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Our Empathy-Incapable Politics about Late-Term Abortion



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“What are your feelings, when you kill so huge a creature — when you take so vast a life?”

“Why, I feel a richer man,” said Allen laughing: then, after a moment, “No, but I see what you mean, and I have sometimes thought —”

— Conversation on whaling and vivisection, Dr. Stephen Maturin and Mr. Allen, The Far Side of the World

The press release from the National Organization for Women begins with the by-now-ubiquitous “war on women” language and conveys a threat of political retribution for the House majority that voted last night to outlaw abortions performed after 20 weeks of pregnancy in the District of Columbia. The NOW language is depressingly familiar — a bleak coda to the latest congressional skirmish over whether there exists a limit — any limit — to the vast right to abortion created by the Supreme Court four decades back.

The occasion was a debate over Representative Trent Franks’s bill H.R. 3803, the Pain-Capable Unborn Child Protection Act. Although the margin in favor of the bill was large (66 votes), and more than 50 members missed the vote (subtracting further luster from one of the least lustrous Congresses in memory), the bill failed to garner the two-thirds vote necessary to pass it under suspension of the rules. Even so, a near-70-vote margin on a bill that proscribes a swath of late-term abortions is no small thing, especially given the certainty that its Senate companion, S.B. 2103, is destined for the bottom of the sea in Harry Reid’s Senate.

Under these dynamics, the significance of the Franks bill, the Arizona congressman’s latest heroic attempt to awaken the nation’s feelings about the huge waste of human life in our midst, lies in its ability to motivate and persuade. That life begins at conception and merits the protection of the law is the core proposition of the right-to-life movement. It represents a value judgment based on a straightforward assessment of biological truth

#more#No pro-life person, however, will deny that the act of moral imagination required to accept the new embryo as fully human is more difficult than the recognition that a fully formed unborn child, just days from having the ability to survive outside the womb, is our brother or sister in kind. But such empathy continues to elude the sloganeers at the National Organization of a Shrinking Number of Women.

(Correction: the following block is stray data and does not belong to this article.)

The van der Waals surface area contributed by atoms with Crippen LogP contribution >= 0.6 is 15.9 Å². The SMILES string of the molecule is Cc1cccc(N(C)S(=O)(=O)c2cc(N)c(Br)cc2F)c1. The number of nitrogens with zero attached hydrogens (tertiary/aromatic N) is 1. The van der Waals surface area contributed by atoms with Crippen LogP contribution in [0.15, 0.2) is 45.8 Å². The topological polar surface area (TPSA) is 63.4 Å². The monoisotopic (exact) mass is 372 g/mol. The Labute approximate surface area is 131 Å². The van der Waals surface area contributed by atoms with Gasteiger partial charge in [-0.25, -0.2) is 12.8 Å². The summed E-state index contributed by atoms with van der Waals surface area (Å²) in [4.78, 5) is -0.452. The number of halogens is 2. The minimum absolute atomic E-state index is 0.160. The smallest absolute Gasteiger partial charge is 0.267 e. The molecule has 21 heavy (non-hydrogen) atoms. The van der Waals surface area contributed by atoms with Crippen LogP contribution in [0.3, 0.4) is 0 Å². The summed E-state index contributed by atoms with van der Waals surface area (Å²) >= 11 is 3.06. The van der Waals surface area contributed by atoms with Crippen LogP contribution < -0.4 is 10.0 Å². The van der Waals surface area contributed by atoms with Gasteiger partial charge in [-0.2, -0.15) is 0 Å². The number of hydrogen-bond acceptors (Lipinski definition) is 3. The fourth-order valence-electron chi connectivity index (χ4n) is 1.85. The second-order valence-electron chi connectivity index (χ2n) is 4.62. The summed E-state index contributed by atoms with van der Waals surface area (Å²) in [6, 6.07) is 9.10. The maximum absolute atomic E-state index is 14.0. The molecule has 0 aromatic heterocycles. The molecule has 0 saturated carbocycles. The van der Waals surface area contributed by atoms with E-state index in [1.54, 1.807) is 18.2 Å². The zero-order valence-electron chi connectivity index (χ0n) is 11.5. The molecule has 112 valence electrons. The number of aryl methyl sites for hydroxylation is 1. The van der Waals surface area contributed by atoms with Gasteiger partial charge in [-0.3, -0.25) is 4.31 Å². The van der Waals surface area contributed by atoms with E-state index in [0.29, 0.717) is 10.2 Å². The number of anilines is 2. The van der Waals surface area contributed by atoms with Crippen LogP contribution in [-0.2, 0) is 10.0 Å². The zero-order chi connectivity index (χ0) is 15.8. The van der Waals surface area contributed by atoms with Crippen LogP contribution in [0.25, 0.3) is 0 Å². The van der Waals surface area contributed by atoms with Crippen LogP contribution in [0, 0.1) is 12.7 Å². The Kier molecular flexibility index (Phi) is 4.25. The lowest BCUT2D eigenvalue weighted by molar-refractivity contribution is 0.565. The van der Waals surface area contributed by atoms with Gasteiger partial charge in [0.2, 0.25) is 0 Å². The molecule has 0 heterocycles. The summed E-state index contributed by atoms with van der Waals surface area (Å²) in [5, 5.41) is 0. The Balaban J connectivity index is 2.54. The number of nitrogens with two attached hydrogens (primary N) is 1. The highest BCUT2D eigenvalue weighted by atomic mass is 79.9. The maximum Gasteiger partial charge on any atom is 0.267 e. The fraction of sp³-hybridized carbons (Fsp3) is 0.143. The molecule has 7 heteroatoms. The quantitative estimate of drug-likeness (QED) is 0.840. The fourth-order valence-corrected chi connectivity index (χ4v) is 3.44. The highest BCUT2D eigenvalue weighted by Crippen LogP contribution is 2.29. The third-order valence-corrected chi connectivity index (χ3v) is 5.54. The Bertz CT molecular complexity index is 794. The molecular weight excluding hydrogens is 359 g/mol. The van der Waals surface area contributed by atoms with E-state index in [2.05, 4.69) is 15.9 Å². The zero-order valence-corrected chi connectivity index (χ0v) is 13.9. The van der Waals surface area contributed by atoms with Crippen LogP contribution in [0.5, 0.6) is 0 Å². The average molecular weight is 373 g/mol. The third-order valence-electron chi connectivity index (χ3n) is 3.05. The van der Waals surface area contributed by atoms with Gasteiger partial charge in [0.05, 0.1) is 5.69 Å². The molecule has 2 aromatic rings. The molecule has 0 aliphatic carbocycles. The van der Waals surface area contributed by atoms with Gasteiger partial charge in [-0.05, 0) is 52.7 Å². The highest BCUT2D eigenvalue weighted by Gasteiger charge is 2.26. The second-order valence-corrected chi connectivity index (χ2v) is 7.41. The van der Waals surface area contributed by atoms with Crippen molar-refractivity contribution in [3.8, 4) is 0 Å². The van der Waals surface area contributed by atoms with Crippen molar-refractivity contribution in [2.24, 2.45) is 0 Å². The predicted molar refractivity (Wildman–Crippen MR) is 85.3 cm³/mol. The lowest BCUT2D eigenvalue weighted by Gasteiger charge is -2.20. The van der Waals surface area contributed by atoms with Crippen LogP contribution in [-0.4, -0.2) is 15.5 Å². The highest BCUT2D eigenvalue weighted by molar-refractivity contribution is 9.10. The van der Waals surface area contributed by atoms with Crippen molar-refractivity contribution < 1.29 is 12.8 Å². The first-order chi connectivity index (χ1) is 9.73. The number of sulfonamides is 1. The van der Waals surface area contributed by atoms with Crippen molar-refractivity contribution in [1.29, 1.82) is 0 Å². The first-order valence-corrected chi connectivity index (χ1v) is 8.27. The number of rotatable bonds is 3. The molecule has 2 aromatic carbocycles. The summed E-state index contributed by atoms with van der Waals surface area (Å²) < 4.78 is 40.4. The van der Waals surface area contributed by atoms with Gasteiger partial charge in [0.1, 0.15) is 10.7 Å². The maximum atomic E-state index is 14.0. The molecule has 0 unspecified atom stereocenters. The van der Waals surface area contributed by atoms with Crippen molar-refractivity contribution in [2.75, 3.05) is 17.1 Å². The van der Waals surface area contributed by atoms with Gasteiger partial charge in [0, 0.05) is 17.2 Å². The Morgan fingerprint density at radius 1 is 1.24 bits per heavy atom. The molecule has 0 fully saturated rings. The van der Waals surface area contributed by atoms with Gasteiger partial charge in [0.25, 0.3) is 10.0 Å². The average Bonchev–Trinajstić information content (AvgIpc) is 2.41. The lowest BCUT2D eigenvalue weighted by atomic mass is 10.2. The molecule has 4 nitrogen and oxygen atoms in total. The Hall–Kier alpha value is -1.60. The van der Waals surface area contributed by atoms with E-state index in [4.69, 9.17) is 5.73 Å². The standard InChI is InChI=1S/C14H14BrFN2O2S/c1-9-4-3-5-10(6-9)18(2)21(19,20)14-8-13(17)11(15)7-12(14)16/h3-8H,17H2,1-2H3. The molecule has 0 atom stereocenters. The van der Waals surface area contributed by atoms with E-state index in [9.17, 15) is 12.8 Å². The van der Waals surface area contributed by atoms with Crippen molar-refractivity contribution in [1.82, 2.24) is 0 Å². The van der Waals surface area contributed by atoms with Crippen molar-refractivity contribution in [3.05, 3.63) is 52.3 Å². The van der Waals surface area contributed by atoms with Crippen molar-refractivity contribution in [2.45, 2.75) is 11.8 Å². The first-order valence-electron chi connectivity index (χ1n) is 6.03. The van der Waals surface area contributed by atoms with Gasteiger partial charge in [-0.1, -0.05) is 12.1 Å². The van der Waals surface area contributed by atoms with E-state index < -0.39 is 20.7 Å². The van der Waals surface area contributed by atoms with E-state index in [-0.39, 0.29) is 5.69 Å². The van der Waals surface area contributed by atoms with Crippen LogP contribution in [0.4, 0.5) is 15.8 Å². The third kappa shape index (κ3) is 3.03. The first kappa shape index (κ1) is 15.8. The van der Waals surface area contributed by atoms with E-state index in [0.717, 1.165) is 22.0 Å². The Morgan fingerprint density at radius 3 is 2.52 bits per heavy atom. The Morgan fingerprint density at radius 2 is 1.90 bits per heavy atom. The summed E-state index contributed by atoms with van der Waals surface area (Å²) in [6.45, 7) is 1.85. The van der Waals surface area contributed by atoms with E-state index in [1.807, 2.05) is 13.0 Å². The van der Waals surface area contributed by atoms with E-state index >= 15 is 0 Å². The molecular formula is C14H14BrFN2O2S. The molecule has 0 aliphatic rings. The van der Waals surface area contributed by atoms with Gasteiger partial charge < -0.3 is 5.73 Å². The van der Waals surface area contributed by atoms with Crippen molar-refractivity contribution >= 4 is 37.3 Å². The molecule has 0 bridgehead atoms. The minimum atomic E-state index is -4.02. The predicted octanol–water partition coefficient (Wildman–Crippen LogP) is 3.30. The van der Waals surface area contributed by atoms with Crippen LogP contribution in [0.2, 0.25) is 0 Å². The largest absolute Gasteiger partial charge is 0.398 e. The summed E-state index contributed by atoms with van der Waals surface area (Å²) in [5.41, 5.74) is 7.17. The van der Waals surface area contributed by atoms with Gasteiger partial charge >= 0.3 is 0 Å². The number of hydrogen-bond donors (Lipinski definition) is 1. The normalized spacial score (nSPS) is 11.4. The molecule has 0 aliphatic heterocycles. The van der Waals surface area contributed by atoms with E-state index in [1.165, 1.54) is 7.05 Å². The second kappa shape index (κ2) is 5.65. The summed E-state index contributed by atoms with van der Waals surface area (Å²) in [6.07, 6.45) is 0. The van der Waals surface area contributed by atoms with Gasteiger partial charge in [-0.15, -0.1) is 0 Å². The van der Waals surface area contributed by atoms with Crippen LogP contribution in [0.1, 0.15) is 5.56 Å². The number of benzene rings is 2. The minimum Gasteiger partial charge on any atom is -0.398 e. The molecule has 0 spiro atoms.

Empathy means the ability to identify with or vicariously experience the feelings or attitudes of another. It can be a difficult art, but it is not so terribly difficult when the act one is empathizing with is, as Representative Steve King (R., Iowa) pointed out on the House floor, the ripping of limbs from one’s body. The testimony the House Judiciary Committee took earlier this year on the pain endured by a child of 20 weeks gestation — shown in elevated heart rate, reflex action, and biochemistry — was not seriously rebutted either in committee or on the floor.

As Professor Colleen Malloy, M.D. of Northwestern University told the Judiciary subcommittee last May, “There is ample biologic, physiologic, hormonal, and behavioral evidence for fetal and neonatal pain. In fact, by 20 weeks post-fertilization (22 weeks by last menstrual period), the fetal brain has the full complement of neurons that are present in adulthood.”

The promise of the failed vote on H.R. 3803 is that illusion after illusion about the extremes of the “abortion right” continue to crumble. Infants do survive abortions and are left to die, females are selected for death in the womb by the tens of millions, regimes bent on brutal population control do pin women to hospital beds and kill their nearly full-term children, and unborn children who can feel pain are slaughtered in our nation’s capital without so much as a drop of anesthetic.

Interestingly, White House spokesman Jay Carney answered elliptically when asked Tuesday if President Obama opposed the Pain-Capable legislation. If Obama does oppose it, it would hardly be surprising, because he has never found an abortion so late-in-term, so grievous and violent, so clearly wrong, that he believes its human target fit for the protection of the law. Even at the cost of “so vast a life,” he does not seem to see what we mean.

— Charles A. “Chuck” Donovan is the President of the Charlotte Lozier Institute.



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